“Education is the gateway to success.”
“Once you have a spot in the Ivy League schools, you’ve made it.”
“If you can’t make it to the Ivy League, you won’t be as successful.”
… or so we’ve been told.
Human Capital Theory is an idea that directly correlates the level of education received with earnings. The more you study, the higher the degree; the better the job, the higher the earnings. It sounds simple enough, however, as a recent graduate of the London School of Economics with a master’s degree in social and public policy struggling to find a job, I can personally attest that it’s not as simple as graduating from a prestigious university.
The job search has been tedious and long and I find myself applying to jobs that I am greatly overqualified for.
The expansion of higher education has increased the access and enrollment of individuals in colleges and universities and we are globally more educated than ever before. A university education is no longer just for the privileged, the best, or the brightest. In fact, 70% of high school grads in the United States go on to some sort of post-secondary education directly from high school. (That number is up to 90% in certain Asian countries.)
This should not undermine the fact that inequalities still persist as college proves to be a struggle for many to afford. In order for children to experience higher education at all, they would need to first have access to basic education. While we have certainly made headway on this, we still have major work to do to make sure everyone has access to quality elementary education. With that, the will to pursue higher education should be treated as a key social right that everyone should have access to.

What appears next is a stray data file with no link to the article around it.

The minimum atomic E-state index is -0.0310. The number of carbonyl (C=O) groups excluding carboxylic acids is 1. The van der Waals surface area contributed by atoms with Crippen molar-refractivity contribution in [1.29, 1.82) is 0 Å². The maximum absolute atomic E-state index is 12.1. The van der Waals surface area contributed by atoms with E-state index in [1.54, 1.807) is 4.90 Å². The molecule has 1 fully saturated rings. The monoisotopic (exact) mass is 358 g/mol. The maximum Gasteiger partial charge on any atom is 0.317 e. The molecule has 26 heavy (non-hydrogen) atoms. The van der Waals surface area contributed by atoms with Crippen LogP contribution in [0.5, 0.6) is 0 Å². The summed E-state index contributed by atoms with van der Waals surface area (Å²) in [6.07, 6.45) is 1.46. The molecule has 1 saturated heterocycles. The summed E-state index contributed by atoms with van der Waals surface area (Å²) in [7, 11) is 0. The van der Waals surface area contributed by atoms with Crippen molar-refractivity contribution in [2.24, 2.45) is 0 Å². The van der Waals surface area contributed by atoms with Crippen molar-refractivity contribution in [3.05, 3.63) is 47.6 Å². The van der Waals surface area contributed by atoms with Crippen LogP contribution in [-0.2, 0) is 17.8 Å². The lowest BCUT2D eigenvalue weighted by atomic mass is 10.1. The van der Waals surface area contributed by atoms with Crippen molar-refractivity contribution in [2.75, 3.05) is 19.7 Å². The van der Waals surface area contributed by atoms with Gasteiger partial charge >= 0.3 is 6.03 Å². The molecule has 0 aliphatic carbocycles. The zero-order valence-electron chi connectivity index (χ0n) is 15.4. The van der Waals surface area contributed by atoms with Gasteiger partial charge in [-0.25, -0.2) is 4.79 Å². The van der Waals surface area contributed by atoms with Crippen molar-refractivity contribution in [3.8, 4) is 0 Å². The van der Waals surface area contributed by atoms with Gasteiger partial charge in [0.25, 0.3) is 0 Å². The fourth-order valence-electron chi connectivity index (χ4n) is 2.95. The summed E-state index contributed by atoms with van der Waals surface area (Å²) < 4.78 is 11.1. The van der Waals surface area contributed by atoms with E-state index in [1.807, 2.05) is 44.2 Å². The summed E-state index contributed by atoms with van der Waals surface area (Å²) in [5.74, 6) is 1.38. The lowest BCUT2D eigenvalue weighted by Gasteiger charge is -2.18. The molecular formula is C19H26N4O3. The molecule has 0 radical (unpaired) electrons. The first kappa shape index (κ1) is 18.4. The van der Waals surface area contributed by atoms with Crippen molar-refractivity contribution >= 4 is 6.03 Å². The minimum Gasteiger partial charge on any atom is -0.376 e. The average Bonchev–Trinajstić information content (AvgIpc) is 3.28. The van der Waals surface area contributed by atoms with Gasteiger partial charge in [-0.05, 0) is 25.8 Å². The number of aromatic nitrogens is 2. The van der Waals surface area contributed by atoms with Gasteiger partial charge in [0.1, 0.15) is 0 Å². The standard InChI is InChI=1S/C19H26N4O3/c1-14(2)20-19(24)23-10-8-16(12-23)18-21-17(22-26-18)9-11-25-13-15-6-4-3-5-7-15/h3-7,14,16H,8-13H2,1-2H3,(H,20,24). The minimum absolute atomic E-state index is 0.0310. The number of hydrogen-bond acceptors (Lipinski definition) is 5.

However, it cannot be ignored that a “massification” or expansion of higher education has occurred and continues to grow.
As a higher number of students enter university, a higher number of educated grads are pumped into the job market. What would have once set an individual apart as a qualified candidate for the job, now no longer highlights them.
So what happens? A higher number of students attempt to fulfill the next degree with the hope of fulfilling the qualifications employers are looking for — and suddenly, a higher level degree becomes necessary.
Graduates are opting for jobs they are overqualified and overeducated for and the job market can’t keep up. As a paper published in The Center for Higher Education points out, “around 40-50% of college graduates in the US are doing sub graduate work; about 52% of four-year college graduates are in jobs that match their skills, whereas 48% are overqualified for the work they do.”
While these grads are fighting for jobs, at the same time there has become a shortage of candidates for jobs that don’t require such high level degrees but are still as respected and necessary to our way of life. We need our mechanics, plumbers, and electricians. Our chefs, technicians, and construction managers. Our postmen, firemen, and pilots. These are all high paying jobs that have been stigmatized as “lesser” when they’re actually very well respected professions that will continue to be in high demand.
We need to stop preaching the same tired messages to our youth. Education does not guarantee money, social mobility, and happiness. We push children to pursue an education because they think it is the “right thing to do” and will guarantee a level of success — which is not actually today’s reality. We are graduating with the highest level of debt in our history, and without the means to pay off that debt, we are entering into a lifetime of money issues — sometimes without ever making it to our dream careers.